• Ensure that all assessments are completed timely: Delayed OASIS assessments can lead to inaccurate HHRG scoring. Agencies should establish clear timelines for completing assessments and monitor compliance.
  • Monitor HHRG scores: Establish a system to monitor HHRG scores on a regular basis and address any unexpected fluctuations.
  • Use software to assist with HHRG coding: There are software tools available that can assist with coding of OASIS assessments to ensure that all relevant data is captured and calculated accurately.
  • Establish a process for correcting errors: Develop a process for identifying and correcting errors identified in HHRG reporting in a timely manner to reduce the potential for financial impact.

HHRG Reporting Accuracy Best Practices

To increase the accuracy of HHRG reporting, agencies should establish best practices that include:

  • Reviewing HHRG coding during clinical record review
  • Having a coding specialist on staff available to answer questions of clinical staff
  • Providing education and feedback to clinical and support staff about HHRG coding

HHRG Reporting Accuracy Tables

Here are some important tables to keep in mind for improving HHRG reporting accuracy:

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FAQs: Which is used to report HHRGs to Medicare on HHPPS claims?

1. What is HHPPS?
HHPPS stands for Home Health Prospective Payment System. It is a payment system used by Medicare to reimburse home health agencies for home health services provided to Medicare beneficiaries.

2. What is an HHRG?
HHRG stands for Home Health Resource Group. It is a system that classifies home health patients into clinically meaningful groups for payment purposes. Each HHRG has a corresponding payment amount.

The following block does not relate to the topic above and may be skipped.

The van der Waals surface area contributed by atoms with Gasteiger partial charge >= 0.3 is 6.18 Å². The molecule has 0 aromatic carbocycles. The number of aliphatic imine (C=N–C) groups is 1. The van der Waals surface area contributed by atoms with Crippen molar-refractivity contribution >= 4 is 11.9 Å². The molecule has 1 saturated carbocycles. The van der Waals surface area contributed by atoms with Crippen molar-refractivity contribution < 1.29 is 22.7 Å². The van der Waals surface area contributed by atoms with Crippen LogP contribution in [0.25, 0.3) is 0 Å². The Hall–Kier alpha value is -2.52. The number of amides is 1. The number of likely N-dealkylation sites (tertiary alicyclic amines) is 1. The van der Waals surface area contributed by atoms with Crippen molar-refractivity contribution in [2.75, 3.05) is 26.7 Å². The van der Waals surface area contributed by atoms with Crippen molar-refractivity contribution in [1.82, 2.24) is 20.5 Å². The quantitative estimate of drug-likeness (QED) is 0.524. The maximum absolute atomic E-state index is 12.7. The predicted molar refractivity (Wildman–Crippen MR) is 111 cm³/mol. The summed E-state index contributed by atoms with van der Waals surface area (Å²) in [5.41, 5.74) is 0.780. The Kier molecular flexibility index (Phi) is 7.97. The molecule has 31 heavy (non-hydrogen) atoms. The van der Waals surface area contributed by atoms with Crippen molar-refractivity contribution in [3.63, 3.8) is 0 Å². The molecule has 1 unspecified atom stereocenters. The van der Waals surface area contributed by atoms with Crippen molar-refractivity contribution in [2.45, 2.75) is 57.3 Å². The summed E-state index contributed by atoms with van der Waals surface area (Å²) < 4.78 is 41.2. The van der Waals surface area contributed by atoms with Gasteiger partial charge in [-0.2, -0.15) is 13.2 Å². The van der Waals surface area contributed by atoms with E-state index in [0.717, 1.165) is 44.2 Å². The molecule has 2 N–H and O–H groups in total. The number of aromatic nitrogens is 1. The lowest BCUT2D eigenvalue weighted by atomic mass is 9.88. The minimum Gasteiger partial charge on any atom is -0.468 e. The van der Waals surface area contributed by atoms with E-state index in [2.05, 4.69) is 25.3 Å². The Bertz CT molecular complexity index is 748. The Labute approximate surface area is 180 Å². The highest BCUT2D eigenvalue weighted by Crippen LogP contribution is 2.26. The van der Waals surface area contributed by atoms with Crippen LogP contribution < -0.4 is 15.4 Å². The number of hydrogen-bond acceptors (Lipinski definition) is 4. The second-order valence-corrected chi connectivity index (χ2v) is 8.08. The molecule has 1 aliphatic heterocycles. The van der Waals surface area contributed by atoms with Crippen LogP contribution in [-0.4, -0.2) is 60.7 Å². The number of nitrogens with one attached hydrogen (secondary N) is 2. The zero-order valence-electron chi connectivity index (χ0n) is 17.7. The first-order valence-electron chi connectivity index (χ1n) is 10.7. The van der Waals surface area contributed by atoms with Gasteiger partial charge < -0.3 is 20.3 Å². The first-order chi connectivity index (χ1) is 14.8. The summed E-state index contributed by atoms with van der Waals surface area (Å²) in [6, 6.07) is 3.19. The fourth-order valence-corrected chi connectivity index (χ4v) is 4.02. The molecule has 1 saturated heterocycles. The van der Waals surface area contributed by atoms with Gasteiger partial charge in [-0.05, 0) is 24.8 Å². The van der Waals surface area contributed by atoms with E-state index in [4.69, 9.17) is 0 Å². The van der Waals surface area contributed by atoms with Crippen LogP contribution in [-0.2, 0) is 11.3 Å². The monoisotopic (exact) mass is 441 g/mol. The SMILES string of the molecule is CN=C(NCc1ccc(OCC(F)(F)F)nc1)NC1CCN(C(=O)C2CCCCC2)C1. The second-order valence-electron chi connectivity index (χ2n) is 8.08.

3. How are HHRGs reported to Medicare on HHPPS claims?
HHRGs are reported to Medicare on HHPPS claims using a code that corresponds to the patient’s assigned HHRG. This code is called the HIPPS code.

4. What is a HIPPS code?
HIPPS stands for Health Insurance Prospective Payment System. It is a code that is used to report HHRGs to Medicare on HHPPS claims. The code consists of a series of letters and numbers that represent the patient’s HHRG and other payment-related information.

5. Who assigns the HHRG and HIPPS codes?
The HHRG is assigned by the home health agency using the OASIS (Outcome and Assessment Information Set) assessment tool. The HIPPS code is generated by a billing software program used by the home health agency.

6. What happens if the HHRG and HIPPS codes do not match?
If the HHRG and HIPPS codes do not match, the claim will be rejected by Medicare. This could result in delayed payment for the home health services provided.

7. Is it important to report accurate HHRG and HIPPS codes?
Yes, it is important to report accurate HHRG and HIPPS codes to ensure correct payment from Medicare. Reporting inaccurate codes could result in overpayment or underpayment for the home health services provided.

Closing Title: Thanks for Reading and Come Back Soon!

We hope that these FAQs have been helpful in understanding which is used to report HHRGs to Medicare on HHPPS claims. Remember, accurate reporting of HHRG and HIPPS codes is essential for timely and correct payment from Medicare. Thank you for reading, and please visit us again soon for more informative articles on healthcare billing and coding.